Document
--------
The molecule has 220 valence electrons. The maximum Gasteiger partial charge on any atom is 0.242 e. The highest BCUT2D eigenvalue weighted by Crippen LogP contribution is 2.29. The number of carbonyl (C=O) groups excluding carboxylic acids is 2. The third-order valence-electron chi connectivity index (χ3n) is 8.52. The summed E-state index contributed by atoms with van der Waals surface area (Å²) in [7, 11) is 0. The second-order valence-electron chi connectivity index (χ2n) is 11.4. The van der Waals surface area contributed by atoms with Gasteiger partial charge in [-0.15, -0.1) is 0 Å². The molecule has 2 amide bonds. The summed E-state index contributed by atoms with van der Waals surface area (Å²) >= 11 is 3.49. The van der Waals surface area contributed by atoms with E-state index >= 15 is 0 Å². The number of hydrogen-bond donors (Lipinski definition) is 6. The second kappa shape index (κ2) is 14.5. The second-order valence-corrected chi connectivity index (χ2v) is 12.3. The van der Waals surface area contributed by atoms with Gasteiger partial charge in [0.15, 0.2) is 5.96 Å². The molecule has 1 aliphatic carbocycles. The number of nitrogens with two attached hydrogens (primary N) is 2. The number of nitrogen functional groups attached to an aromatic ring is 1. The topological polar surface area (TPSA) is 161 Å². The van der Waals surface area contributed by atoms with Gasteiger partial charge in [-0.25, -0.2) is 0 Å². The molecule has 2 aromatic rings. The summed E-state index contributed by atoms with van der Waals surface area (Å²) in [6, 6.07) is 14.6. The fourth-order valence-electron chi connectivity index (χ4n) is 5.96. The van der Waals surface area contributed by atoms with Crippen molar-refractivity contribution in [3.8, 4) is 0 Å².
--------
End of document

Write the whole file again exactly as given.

The molecule has 220 valence electrons. The maximum Gasteiger partial charge on any atom is 0.242 e. The highest BCUT2D eigenvalue weighted by Crippen LogP contribution is 2.29. The number of carbonyl (C=O) groups excluding carboxylic acids is 2. The third-order valence-electron chi connectivity index (χ3n) is 8.52. The summed E-state index contributed by atoms with van der Waals surface area (Å²) in [7, 11) is 0. The second-order valence-electron chi connectivity index (χ2n) is 11.4. The van der Waals surface area contributed by atoms with Gasteiger partial charge in [-0.15, -0.1) is 0 Å². The molecule has 2 amide bonds. The summed E-state index contributed by atoms with van der Waals surface area (Å²) >= 11 is 3.49. The van der Waals surface area contributed by atoms with E-state index >= 15 is 0 Å². The number of hydrogen-bond donors (Lipinski definition) is 6. The second kappa shape index (κ2) is 14.5. The second-order valence-corrected chi connectivity index (χ2v) is 12.3. The van der Waals surface area contributed by atoms with Gasteiger partial charge in [0.15, 0.2) is 5.96 Å². The molecule has 1 aliphatic carbocycles. The number of nitrogens with two attached hydrogens (primary N) is 2. The number of nitrogen functional groups attached to an aromatic ring is 1. The topological polar surface area (TPSA) is 161 Å². The van der Waals surface area contributed by atoms with Gasteiger partial charge in [-0.25, -0.2) is 0 Å². The molecule has 2 aromatic rings. The summed E-state index contributed by atoms with van der Waals surface area (Å²) in [6, 6.07) is 14.6. The fourth-order valence-electron chi connectivity index (χ4n) is 5.96. The van der Waals surface area contributed by atoms with Crippen molar-refractivity contribution in [3.8, 4) is 0 Å².